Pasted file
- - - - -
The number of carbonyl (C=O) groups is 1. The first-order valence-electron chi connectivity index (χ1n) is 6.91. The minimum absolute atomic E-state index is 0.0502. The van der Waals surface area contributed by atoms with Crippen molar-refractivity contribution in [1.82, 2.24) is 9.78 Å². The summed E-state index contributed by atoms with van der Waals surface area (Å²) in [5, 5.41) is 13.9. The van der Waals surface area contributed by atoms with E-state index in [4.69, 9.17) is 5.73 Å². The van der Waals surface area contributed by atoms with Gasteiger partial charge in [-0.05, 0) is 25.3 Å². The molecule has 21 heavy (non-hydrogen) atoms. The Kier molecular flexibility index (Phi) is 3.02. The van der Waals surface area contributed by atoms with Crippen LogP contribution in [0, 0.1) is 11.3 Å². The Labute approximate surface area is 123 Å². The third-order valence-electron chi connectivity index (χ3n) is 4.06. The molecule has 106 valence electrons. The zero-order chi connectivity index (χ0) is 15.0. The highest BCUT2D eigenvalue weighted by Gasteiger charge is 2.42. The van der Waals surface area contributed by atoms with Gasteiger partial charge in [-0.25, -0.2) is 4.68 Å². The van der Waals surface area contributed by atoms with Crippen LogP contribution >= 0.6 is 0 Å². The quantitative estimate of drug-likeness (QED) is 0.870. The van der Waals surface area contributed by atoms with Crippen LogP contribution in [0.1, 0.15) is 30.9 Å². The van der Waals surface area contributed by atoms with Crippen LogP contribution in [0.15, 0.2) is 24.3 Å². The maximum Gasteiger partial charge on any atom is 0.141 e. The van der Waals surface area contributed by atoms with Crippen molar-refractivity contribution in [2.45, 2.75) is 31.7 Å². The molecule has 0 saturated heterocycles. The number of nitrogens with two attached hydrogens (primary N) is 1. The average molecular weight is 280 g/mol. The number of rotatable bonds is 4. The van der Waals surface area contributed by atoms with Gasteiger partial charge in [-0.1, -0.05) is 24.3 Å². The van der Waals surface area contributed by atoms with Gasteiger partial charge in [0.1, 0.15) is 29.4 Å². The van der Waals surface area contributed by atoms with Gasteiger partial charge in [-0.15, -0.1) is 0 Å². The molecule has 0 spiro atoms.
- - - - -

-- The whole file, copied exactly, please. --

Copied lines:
The number of carbonyl (C=O) groups is 1. The first-order valence-electron chi connectivity index (χ1n) is 6.91. The minimum absolute atomic E-state index is 0.0502. The van der Waals surface area contributed by atoms with Crippen molar-refractivity contribution in [1.82, 2.24) is 9.78 Å². The summed E-state index contributed by atoms with van der Waals surface area (Å²) in [5, 5.41) is 13.9. The van der Waals surface area contributed by atoms with E-state index in [4.69, 9.17) is 5.73 Å². The van der Waals surface area contributed by atoms with Gasteiger partial charge in [-0.05, 0) is 25.3 Å². The molecule has 21 heavy (non-hydrogen) atoms. The Kier molecular flexibility index (Phi) is 3.02. The van der Waals surface area contributed by atoms with Crippen LogP contribution in [0, 0.1) is 11.3 Å². The Labute approximate surface area is 123 Å². The third-order valence-electron chi connectivity index (χ3n) is 4.06. The molecule has 106 valence electrons. The zero-order chi connectivity index (χ0) is 15.0. The highest BCUT2D eigenvalue weighted by Gasteiger charge is 2.42. The van der Waals surface area contributed by atoms with Gasteiger partial charge in [-0.25, -0.2) is 4.68 Å². The van der Waals surface area contributed by atoms with Crippen LogP contribution >= 0.6 is 0 Å². The quantitative estimate of drug-likeness (QED) is 0.870. The van der Waals surface area contributed by atoms with Crippen LogP contribution in [0.1, 0.15) is 30.9 Å². The van der Waals surface area contributed by atoms with Crippen LogP contribution in [0.15, 0.2) is 24.3 Å². The maximum Gasteiger partial charge on any atom is 0.141 e. The van der Waals surface area contributed by atoms with Crippen molar-refractivity contribution in [2.45, 2.75) is 31.7 Å². The molecule has 0 saturated heterocycles. The number of nitrogens with two attached hydrogens (primary N) is 1. The average molecular weight is 280 g/mol. The number of rotatable bonds is 4. The van der Waals surface area contributed by atoms with Gasteiger partial charge in [-0.1, -0.05) is 24.3 Å². The van der Waals surface area contributed by atoms with Gasteiger partial charge in [0.1, 0.15) is 29.4 Å². The van der Waals surface area contributed by atoms with Gasteiger partial charge in [-0.15, -0.1) is 0 Å². The molecule has 0 spiro atoms.